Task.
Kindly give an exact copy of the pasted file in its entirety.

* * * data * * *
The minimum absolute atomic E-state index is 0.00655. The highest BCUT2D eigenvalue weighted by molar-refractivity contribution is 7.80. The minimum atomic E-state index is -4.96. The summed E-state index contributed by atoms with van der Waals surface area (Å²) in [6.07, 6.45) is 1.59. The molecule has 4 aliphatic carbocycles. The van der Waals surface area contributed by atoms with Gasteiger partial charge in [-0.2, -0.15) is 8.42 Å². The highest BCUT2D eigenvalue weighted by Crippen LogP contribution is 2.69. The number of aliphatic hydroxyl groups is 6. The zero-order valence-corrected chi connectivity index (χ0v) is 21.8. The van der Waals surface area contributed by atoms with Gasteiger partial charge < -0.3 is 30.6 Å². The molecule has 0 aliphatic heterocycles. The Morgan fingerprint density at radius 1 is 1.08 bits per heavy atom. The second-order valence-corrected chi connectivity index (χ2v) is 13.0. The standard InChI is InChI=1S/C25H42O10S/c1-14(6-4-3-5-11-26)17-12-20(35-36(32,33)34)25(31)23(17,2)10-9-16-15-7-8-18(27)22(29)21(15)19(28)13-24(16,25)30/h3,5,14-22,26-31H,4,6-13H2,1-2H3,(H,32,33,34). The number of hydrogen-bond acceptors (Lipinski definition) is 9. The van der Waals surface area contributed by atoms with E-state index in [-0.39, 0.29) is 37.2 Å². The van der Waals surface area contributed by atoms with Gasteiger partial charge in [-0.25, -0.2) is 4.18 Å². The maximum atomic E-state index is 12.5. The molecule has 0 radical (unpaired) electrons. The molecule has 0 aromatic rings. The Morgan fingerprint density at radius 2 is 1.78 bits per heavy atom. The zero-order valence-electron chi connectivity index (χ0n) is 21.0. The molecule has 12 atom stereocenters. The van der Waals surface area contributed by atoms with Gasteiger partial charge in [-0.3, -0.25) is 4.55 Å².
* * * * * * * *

The minimum absolute atomic E-state index is 0.00655. The highest BCUT2D eigenvalue weighted by molar-refractivity contribution is 7.80. The minimum atomic E-state index is -4.96. The summed E-state index contributed by atoms with van der Waals surface area (Å²) in [6.07, 6.45) is 1.59. The molecule has 4 aliphatic carbocycles. The van der Waals surface area contributed by atoms with Gasteiger partial charge in [-0.2, -0.15) is 8.42 Å². The highest BCUT2D eigenvalue weighted by Crippen LogP contribution is 2.69. The number of aliphatic hydroxyl groups is 6. The zero-order valence-corrected chi connectivity index (χ0v) is 21.8. The van der Waals surface area contributed by atoms with Gasteiger partial charge < -0.3 is 30.6 Å². The molecule has 0 aliphatic heterocycles. The Morgan fingerprint density at radius 1 is 1.08 bits per heavy atom. The second-order valence-corrected chi connectivity index (χ2v) is 13.0. The standard InChI is InChI=1S/C25H42O10S/c1-14(6-4-3-5-11-26)17-12-20(35-36(32,33)34)25(31)23(17,2)10-9-16-15-7-8-18(27)22(29)21(15)19(28)13-24(16,25)30/h3,5,14-22,26-31H,4,6-13H2,1-2H3,(H,32,33,34). The number of hydrogen-bond acceptors (Lipinski definition) is 9. The van der Waals surface area contributed by atoms with E-state index in [-0.39, 0.29) is 37.2 Å². The van der Waals surface area contributed by atoms with Gasteiger partial charge in [-0.25, -0.2) is 4.18 Å². The maximum atomic E-state index is 12.5. The molecule has 0 radical (unpaired) electrons. The molecule has 0 aromatic rings. The Morgan fingerprint density at radius 2 is 1.78 bits per heavy atom. The zero-order valence-electron chi connectivity index (χ0n) is 21.0. The molecule has 12 atom stereocenters. The van der Waals surface area contributed by atoms with Gasteiger partial charge in [-0.3, -0.25) is 4.55 Å².